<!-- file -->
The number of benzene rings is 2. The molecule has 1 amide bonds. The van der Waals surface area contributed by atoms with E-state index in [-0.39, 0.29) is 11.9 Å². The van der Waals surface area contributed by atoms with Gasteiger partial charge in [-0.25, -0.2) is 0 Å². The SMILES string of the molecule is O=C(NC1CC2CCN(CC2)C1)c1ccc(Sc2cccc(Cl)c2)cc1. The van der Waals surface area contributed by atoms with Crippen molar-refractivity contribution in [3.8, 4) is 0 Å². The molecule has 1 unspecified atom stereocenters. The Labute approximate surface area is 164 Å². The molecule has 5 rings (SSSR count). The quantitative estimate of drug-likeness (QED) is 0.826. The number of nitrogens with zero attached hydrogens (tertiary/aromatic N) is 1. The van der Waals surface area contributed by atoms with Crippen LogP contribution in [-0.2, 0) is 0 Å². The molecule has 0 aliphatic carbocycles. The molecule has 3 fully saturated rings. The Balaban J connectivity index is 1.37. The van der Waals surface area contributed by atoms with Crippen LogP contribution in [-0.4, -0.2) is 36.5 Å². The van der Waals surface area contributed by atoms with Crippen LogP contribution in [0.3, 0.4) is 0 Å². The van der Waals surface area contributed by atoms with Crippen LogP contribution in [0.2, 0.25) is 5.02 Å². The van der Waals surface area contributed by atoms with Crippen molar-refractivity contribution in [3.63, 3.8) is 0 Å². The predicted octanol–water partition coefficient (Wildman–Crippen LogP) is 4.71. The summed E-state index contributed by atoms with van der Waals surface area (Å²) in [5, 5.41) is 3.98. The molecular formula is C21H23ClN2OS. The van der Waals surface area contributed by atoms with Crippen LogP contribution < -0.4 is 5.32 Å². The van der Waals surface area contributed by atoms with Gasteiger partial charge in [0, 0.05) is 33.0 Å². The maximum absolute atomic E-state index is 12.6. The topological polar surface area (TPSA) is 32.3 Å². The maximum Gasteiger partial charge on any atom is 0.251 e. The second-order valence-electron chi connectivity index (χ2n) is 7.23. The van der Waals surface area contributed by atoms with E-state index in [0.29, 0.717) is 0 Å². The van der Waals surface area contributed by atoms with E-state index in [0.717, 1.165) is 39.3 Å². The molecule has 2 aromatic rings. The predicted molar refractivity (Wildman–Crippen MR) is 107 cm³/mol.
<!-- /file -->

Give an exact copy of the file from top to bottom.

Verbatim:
The number of benzene rings is 2. The molecule has 1 amide bonds. The van der Waals surface area contributed by atoms with E-state index in [-0.39, 0.29) is 11.9 Å². The van der Waals surface area contributed by atoms with Gasteiger partial charge in [-0.25, -0.2) is 0 Å². The SMILES string of the molecule is O=C(NC1CC2CCN(CC2)C1)c1ccc(Sc2cccc(Cl)c2)cc1. The van der Waals surface area contributed by atoms with Crippen molar-refractivity contribution in [3.8, 4) is 0 Å². The molecule has 1 unspecified atom stereocenters. The Labute approximate surface area is 164 Å². The molecule has 5 rings (SSSR count). The quantitative estimate of drug-likeness (QED) is 0.826. The number of nitrogens with zero attached hydrogens (tertiary/aromatic N) is 1. The van der Waals surface area contributed by atoms with Crippen LogP contribution in [-0.2, 0) is 0 Å². The molecule has 0 aliphatic carbocycles. The molecule has 3 fully saturated rings. The Balaban J connectivity index is 1.37. The van der Waals surface area contributed by atoms with Crippen LogP contribution in [-0.4, -0.2) is 36.5 Å². The van der Waals surface area contributed by atoms with Crippen LogP contribution in [0.3, 0.4) is 0 Å². The van der Waals surface area contributed by atoms with Crippen LogP contribution in [0.2, 0.25) is 5.02 Å². The van der Waals surface area contributed by atoms with Crippen molar-refractivity contribution in [3.63, 3.8) is 0 Å². The predicted octanol–water partition coefficient (Wildman–Crippen LogP) is 4.71. The summed E-state index contributed by atoms with van der Waals surface area (Å²) in [5, 5.41) is 3.98. The molecular formula is C21H23ClN2OS. The van der Waals surface area contributed by atoms with Crippen LogP contribution < -0.4 is 5.32 Å². The van der Waals surface area contributed by atoms with Gasteiger partial charge in [0, 0.05) is 33.0 Å². The maximum absolute atomic E-state index is 12.6. The topological polar surface area (TPSA) is 32.3 Å². The maximum Gasteiger partial charge on any atom is 0.251 e. The second-order valence-electron chi connectivity index (χ2n) is 7.23. The van der Waals surface area contributed by atoms with E-state index in [0.29, 0.717) is 0 Å². The van der Waals surface area contributed by atoms with E-state index in [0.717, 1.165) is 39.3 Å². The molecule has 2 aromatic rings. The predicted molar refractivity (Wildman–Crippen MR) is 107 cm³/mol.